Skills building and leadership development are a natural fit for someone who’s a change agent at heart, says Puryear’s longtime friend Nancy Sims.
“She’s a big-picture thinker, and she has always looked at how change can affect organizations,” Sims says.
Instead of pushing mandatory learning programs, Puryear has relied on word-of-mouth to drive interest in learning opportunities at Hospira. Her programs for directors, called Leading@Hospira and LeadingGrowth@Hospira, are in high demand. More than 12,000 employees have participated in the development programs Puryear has introduced.
Although she isn’t overly concerned about metrics for the programs, Puryear does see evidence that they are delivering return on investment. “The metric I look at is, if we offer workshops, do people come?” (And do business leaders within the company want to make the investment to send their people?)
Puryear says one reason for the success of Hospira’s learning programs is that course ideas often come from the company’s business leaders themselves. Her emphasis on what customers want is reminiscent of her days as a consultant—a role where you have to lay out solutions and trust that the client takes the advice. “We’re not HR Inc. This is Hospira Inc. It’s not about HR. It’s about what can HR do to enable the business to be successful,” Puryear says.
Obstacles to organizational learning include scarce time and money, so collaboration with business leaders is especially important, she says. Her experience drumming up business and listening to clients as a consultant has been valuable in shaping her approach to developing Hospira’s learning strategy.
“Trying to get to the root of what causes pain in a consumer-centric focus is what I bring to the job,” Puryear says.
When a manufacturing executive asked her to look at workplace culture in the plants, she developed a comprehensive culture transformation program that has been her focus for the past two and a half years. Part of the project includes workshops for employees called MakingADifference@Hospira that focus on how to lead people to develop effective behaviors that drive value for the company. Puryear reinforces those objectives with half-day sessions she calls “booster shots” that remind attendees of the company’s goals and strategy.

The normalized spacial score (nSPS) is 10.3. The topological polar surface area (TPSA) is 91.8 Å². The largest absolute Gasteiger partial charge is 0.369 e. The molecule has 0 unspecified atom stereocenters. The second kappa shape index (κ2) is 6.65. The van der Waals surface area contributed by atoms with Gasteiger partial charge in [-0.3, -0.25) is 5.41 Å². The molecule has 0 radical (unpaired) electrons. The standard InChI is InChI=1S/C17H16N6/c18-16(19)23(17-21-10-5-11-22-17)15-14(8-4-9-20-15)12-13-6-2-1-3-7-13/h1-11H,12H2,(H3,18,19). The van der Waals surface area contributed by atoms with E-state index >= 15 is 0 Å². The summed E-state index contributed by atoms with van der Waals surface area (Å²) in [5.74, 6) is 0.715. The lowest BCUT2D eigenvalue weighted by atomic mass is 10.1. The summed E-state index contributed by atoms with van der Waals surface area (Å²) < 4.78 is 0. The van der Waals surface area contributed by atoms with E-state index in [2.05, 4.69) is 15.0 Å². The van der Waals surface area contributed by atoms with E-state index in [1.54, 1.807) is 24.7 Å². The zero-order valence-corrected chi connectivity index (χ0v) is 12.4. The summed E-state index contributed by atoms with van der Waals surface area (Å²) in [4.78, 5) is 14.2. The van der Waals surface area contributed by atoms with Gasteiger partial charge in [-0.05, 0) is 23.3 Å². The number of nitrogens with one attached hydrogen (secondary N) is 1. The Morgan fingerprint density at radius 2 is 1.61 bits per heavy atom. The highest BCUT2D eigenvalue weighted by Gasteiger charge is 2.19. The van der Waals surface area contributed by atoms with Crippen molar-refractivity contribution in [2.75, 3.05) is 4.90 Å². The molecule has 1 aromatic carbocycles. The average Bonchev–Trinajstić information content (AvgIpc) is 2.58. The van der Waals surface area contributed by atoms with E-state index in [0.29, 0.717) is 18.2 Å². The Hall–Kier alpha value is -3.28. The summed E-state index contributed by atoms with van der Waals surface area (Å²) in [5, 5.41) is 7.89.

A Lifelong Learner
Puryear’s professional efforts are backed up by her personal willingness to keep learning. “She’s not an individual who becomes complacent. She’s all about continuous learning and skills building,” says Sims, president and CEO of the
Robert Toigo Foundation in Oakland, Calif., a nonprofit that offers fellowships to minorities interested in financial services careers. Recalling the years when Puryear consulted for the foundation, Sims says she would shake her head in wonder each time Puryear came in telling of her plans to embark on some new project, like learning to scuba dive.
Puryear also sets an example as an HR leader by modeling a healthy balance between her personal and professional life. She takes time to travel and be with her close-knit family and friends. Whether it’s a work trip that leaves her extra days to explore the area or a diving trip to Fiji, Puryear loves to soak up different cultures and explore the world. Her father, who taught entrepreneurship and management at
Baruch College of the City University of New York, spent part of his career as an executive at the
Ford Foundation. His work provided Puryear with opportunities to nurture her passion for travel from a young age.
Puryear’s father also instilled in her the confidence to apply her talents to what interests her.
Even before returning to school to earn a Ph.D., Puryear was on a learning quest. Curiosity about color and lighting led her to spend evenings working toward a certificate from the
University of California, Berkeley, in architecture and interior design. Today, her Chicago condominium is filled with colorful walls and a carefully curated personal art collection.
“I have a creative mindset. I don’t think I do things the way everyone else does them,” Puryear says. “In the business world, a creative mindset sometimes helps me innovate new ideas or better solutions to address business needs.”
Tamara Lytle is a freelance writer in the Washington, D.C., area.